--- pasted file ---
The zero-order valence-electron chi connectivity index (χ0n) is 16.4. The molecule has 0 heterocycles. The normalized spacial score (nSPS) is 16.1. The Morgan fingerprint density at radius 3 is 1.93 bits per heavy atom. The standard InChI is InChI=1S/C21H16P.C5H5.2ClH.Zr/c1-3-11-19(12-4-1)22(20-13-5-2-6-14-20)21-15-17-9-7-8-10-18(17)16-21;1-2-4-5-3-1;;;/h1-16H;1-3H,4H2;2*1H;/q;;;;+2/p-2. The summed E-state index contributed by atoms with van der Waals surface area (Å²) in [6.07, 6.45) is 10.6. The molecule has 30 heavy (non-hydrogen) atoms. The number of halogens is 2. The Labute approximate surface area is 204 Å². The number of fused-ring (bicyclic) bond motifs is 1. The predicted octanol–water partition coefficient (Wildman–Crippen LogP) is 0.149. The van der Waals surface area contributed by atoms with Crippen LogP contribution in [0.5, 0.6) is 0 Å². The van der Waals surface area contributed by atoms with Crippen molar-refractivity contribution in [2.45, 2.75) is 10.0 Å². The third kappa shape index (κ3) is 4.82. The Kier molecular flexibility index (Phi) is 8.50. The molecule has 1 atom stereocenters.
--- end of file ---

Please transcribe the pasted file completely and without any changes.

The zero-order valence-electron chi connectivity index (χ0n) is 16.4. The molecule has 0 heterocycles. The normalized spacial score (nSPS) is 16.1. The Morgan fingerprint density at radius 3 is 1.93 bits per heavy atom. The standard InChI is InChI=1S/C21H16P.C5H5.2ClH.Zr/c1-3-11-19(12-4-1)22(20-13-5-2-6-14-20)21-15-17-9-7-8-10-18(17)16-21;1-2-4-5-3-1;;;/h1-16H;1-3H,4H2;2*1H;/q;;;;+2/p-2. The summed E-state index contributed by atoms with van der Waals surface area (Å²) in [6.07, 6.45) is 10.6. The molecule has 30 heavy (non-hydrogen) atoms. The number of halogens is 2. The Labute approximate surface area is 204 Å². The number of fused-ring (bicyclic) bond motifs is 1. The predicted octanol–water partition coefficient (Wildman–Crippen LogP) is 0.149. The van der Waals surface area contributed by atoms with Crippen LogP contribution in [0.5, 0.6) is 0 Å². The van der Waals surface area contributed by atoms with Crippen molar-refractivity contribution in [2.45, 2.75) is 10.0 Å². The third kappa shape index (κ3) is 4.82. The Kier molecular flexibility index (Phi) is 8.50. The molecule has 1 atom stereocenters.